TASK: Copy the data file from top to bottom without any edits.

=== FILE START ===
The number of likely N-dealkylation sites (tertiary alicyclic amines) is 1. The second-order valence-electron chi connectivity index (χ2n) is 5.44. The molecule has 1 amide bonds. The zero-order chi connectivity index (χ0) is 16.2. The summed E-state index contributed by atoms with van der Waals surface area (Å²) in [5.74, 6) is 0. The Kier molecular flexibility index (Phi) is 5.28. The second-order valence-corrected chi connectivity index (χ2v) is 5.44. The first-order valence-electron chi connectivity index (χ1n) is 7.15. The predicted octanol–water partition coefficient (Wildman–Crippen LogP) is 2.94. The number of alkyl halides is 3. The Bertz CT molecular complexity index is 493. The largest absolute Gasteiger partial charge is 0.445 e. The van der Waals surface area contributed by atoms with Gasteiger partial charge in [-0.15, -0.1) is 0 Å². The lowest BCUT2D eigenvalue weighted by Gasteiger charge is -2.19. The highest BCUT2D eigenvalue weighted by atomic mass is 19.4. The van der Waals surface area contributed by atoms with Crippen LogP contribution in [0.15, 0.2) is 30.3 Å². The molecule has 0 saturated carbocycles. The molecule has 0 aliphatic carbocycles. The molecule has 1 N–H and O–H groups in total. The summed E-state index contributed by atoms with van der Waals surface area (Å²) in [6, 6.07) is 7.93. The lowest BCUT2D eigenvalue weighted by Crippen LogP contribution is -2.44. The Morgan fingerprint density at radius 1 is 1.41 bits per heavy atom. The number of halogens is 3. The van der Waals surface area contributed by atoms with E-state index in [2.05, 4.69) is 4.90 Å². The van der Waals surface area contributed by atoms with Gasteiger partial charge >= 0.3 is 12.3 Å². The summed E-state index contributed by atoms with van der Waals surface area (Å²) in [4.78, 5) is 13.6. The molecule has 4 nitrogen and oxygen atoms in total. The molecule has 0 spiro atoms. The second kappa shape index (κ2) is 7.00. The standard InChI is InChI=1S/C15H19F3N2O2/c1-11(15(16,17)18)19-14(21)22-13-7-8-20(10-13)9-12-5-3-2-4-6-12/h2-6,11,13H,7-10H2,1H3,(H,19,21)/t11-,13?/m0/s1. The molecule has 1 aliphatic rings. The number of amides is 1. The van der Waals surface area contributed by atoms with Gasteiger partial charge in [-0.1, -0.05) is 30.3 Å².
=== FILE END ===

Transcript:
The number of likely N-dealkylation sites (tertiary alicyclic amines) is 1. The second-order valence-electron chi connectivity index (χ2n) is 5.44. The molecule has 1 amide bonds. The zero-order chi connectivity index (χ0) is 16.2. The summed E-state index contributed by atoms with van der Waals surface area (Å²) in [5.74, 6) is 0. The Kier molecular flexibility index (Phi) is 5.28. The second-order valence-corrected chi connectivity index (χ2v) is 5.44. The first-order valence-electron chi connectivity index (χ1n) is 7.15. The predicted octanol–water partition coefficient (Wildman–Crippen LogP) is 2.94. The number of alkyl halides is 3. The Bertz CT molecular complexity index is 493. The largest absolute Gasteiger partial charge is 0.445 e. The van der Waals surface area contributed by atoms with Gasteiger partial charge in [-0.15, -0.1) is 0 Å². The lowest BCUT2D eigenvalue weighted by Gasteiger charge is -2.19. The highest BCUT2D eigenvalue weighted by atomic mass is 19.4. The van der Waals surface area contributed by atoms with Crippen LogP contribution in [0.15, 0.2) is 30.3 Å². The molecule has 0 saturated carbocycles. The molecule has 0 aliphatic carbocycles. The molecule has 1 N–H and O–H groups in total. The summed E-state index contributed by atoms with van der Waals surface area (Å²) in [6, 6.07) is 7.93. The lowest BCUT2D eigenvalue weighted by Crippen LogP contribution is -2.44. The Morgan fingerprint density at radius 1 is 1.41 bits per heavy atom. The number of halogens is 3. The van der Waals surface area contributed by atoms with E-state index in [2.05, 4.69) is 4.90 Å². The van der Waals surface area contributed by atoms with Gasteiger partial charge >= 0.3 is 12.3 Å². The summed E-state index contributed by atoms with van der Waals surface area (Å²) in [4.78, 5) is 13.6. The molecule has 4 nitrogen and oxygen atoms in total. The molecule has 0 spiro atoms. The second kappa shape index (κ2) is 7.00. The standard InChI is InChI=1S/C15H19F3N2O2/c1-11(15(16,17)18)19-14(21)22-13-7-8-20(10-13)9-12-5-3-2-4-6-12/h2-6,11,13H,7-10H2,1H3,(H,19,21)/t11-,13?/m0/s1. The molecule has 1 aliphatic rings. The number of amides is 1. The van der Waals surface area contributed by atoms with Gasteiger partial charge in [-0.1, -0.05) is 30.3 Å².